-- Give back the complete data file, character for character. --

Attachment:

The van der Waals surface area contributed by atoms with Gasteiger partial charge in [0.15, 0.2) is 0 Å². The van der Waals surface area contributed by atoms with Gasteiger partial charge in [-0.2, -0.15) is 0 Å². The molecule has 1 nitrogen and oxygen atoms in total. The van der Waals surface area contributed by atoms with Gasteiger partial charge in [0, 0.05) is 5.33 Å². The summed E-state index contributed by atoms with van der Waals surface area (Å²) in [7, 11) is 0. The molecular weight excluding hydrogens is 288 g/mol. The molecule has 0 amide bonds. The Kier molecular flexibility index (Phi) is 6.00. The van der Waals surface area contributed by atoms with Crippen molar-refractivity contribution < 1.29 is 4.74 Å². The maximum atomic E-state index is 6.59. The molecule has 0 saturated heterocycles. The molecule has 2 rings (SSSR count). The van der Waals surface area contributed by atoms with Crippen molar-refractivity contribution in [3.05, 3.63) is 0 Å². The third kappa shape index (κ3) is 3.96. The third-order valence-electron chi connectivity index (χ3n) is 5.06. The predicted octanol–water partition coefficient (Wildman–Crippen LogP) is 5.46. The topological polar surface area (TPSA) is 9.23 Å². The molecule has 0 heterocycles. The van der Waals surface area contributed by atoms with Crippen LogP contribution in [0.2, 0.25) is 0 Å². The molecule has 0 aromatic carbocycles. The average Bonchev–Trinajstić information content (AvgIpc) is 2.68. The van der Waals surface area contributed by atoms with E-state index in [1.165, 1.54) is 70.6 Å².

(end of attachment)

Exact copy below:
The van der Waals surface area contributed by atoms with Gasteiger partial charge in [0.15, 0.2) is 0 Å². The van der Waals surface area contributed by atoms with Gasteiger partial charge in [-0.2, -0.15) is 0 Å². The molecule has 1 nitrogen and oxygen atoms in total. The van der Waals surface area contributed by atoms with Gasteiger partial charge in [0, 0.05) is 5.33 Å². The summed E-state index contributed by atoms with van der Waals surface area (Å²) in [7, 11) is 0. The molecular weight excluding hydrogens is 288 g/mol. The molecule has 0 amide bonds. The Kier molecular flexibility index (Phi) is 6.00. The van der Waals surface area contributed by atoms with Crippen molar-refractivity contribution < 1.29 is 4.74 Å². The maximum atomic E-state index is 6.59. The molecule has 0 saturated heterocycles. The molecule has 2 rings (SSSR count). The van der Waals surface area contributed by atoms with Crippen molar-refractivity contribution in [3.05, 3.63) is 0 Å². The third kappa shape index (κ3) is 3.96. The third-order valence-electron chi connectivity index (χ3n) is 5.06. The predicted octanol–water partition coefficient (Wildman–Crippen LogP) is 5.46. The topological polar surface area (TPSA) is 9.23 Å². The molecule has 0 heterocycles. The van der Waals surface area contributed by atoms with Crippen LogP contribution in [0.2, 0.25) is 0 Å². The molecule has 0 aromatic carbocycles. The average Bonchev–Trinajstić information content (AvgIpc) is 2.68. The van der Waals surface area contributed by atoms with E-state index in [1.165, 1.54) is 70.6 Å².